“As goes General Motors, so goes the nation,” Lee Iacocca reportedly said. With GM’s bankruptcy headlining the news in recent days, Ken Jameson’s article in USpace called “Castle or the tipi: rationalization or irrationality in the American economy” seems timely (originally published in 1972 in the journal Review of Politics). Written in response to the American economy in the 1960s, the article discusses the tension between an economy based on the castle and one based on the tipi. Jameson concludes that the contradictions in these two economic approaches can lead to fundamental change. GM represents the castle metaphor Jameson uses: it’s multinational, expansive and has several lines and brands. Now owned 60% by the federal government, perhaps Jameson would say GM is moving more towards the tipi: fewer distinct products, smaller geographic area of business and fewer mergers and acquisitions. While we watch what happens with GM (and our nation’s economy as a whole), Jameson’s final analysis provides some perspective: “castle and tipi interrelate in a fashion which yields stability to a system which would otherwise be unstable.”
Before I get to the article of the day, I thought I would give a brief overview of what USpace is. It’s a digital collection of scholarly materials produced at The University of Utah. Our goal is to collect and archive these materials–the U’s “intellectual capital”–and make them freely available on the Internet.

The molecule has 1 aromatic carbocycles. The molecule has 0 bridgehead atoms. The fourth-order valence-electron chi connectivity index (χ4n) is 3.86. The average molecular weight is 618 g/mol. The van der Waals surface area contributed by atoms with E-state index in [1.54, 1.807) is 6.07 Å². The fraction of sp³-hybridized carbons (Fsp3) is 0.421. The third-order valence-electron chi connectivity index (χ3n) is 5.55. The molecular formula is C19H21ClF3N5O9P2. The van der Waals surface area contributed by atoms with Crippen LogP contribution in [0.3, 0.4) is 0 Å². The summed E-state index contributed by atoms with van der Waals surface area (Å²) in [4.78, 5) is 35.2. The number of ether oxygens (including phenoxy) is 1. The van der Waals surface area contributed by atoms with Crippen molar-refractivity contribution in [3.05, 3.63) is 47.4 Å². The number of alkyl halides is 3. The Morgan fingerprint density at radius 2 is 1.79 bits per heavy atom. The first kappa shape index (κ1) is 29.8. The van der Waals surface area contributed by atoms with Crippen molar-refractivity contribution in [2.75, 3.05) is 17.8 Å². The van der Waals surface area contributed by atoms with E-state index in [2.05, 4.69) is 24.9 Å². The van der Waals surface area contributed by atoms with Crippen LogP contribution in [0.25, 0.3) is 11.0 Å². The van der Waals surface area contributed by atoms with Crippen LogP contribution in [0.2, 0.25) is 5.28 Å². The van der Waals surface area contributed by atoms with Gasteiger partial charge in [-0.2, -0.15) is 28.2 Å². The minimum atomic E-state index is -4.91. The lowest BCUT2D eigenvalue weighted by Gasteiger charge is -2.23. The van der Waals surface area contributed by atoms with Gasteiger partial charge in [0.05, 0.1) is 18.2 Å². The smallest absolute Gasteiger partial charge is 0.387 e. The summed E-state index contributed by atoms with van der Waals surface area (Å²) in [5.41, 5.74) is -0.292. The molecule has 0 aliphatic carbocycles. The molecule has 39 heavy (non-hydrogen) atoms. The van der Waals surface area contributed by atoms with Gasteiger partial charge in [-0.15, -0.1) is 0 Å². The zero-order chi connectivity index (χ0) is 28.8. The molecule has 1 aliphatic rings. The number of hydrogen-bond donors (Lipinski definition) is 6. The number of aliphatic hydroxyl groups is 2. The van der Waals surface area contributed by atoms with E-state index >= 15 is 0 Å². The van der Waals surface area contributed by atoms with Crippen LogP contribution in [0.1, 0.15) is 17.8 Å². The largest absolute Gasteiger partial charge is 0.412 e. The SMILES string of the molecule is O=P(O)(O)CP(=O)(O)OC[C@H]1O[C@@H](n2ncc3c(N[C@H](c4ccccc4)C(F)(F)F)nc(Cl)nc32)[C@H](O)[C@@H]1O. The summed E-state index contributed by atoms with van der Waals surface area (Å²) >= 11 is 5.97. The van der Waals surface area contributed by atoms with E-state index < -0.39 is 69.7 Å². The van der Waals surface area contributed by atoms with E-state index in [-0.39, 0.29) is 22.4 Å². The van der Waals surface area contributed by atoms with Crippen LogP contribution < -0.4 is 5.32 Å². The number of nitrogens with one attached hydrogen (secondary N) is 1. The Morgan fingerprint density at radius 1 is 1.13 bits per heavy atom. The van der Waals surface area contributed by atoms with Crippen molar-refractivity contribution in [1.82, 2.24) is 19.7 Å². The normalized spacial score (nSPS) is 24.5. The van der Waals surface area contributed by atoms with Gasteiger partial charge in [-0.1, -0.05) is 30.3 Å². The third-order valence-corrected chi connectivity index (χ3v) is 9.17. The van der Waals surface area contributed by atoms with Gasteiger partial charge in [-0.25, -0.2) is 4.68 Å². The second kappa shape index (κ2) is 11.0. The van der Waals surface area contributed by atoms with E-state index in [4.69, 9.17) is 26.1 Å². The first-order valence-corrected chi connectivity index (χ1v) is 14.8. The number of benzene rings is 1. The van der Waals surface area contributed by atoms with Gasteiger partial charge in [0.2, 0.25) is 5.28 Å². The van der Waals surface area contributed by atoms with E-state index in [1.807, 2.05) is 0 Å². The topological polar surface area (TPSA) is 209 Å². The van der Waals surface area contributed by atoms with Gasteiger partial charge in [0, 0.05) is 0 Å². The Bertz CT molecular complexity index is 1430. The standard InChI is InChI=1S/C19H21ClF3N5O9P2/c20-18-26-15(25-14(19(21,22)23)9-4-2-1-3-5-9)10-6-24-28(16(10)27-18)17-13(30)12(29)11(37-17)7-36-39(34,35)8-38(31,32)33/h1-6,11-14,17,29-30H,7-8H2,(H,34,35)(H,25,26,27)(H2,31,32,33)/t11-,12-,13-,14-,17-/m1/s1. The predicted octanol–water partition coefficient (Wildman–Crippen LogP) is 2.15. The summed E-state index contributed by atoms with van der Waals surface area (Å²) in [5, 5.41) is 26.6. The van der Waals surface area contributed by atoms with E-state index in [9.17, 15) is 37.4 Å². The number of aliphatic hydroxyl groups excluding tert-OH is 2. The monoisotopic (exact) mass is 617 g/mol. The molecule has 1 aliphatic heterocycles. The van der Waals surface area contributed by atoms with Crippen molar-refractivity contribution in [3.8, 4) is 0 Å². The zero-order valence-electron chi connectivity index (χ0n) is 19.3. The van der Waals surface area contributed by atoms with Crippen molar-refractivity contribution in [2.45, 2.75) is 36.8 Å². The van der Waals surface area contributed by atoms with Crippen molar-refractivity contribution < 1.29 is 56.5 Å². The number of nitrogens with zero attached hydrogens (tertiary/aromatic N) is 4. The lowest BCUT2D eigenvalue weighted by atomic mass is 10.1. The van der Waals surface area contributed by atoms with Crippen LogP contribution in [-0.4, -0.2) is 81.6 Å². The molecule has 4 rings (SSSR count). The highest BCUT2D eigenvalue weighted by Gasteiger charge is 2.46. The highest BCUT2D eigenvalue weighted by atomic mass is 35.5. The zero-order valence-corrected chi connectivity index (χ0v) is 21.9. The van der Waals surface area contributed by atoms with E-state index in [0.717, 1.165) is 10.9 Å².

One of our USpace collections, UScholar Works, showcases the work of our faculty and researchers. We approach faculty at the U and request their permission to archive their articles. Sometimes we aren’t able to archive all of a faculty member’s works in UScholar Works because we can’t get permission from some publishers, but we persevere.
Really, you could call us hunter-gatherers. We hunt through faculty vitas and websites in search of articles. We use UScholar Works as a place to gather those materials and share them with the world. Anyone, anywhere, can visit the site and search any subject or phrase, say, “hunter-gatherers,” and find some of what U faculty has produced on that subject.
So, that brings me to the article of the day, by Dr. Kristen Hawkes, Distinguished Professor of Anthropology: Why Hunter-Gatherers Work: An Ancient Version of the Problem of Public Goods. Drawing on her fieldwork with the Ache of eastern Paraguay and Hadza of northern Tanzania, Dr. Hawkes offers an alternative hypothesis on differential resource sharing of hunter-gatherers, looking at the issue of why hunter-gatherers share some categories of foods more widely than others. Are you curious to know some more? Check it out in USpace.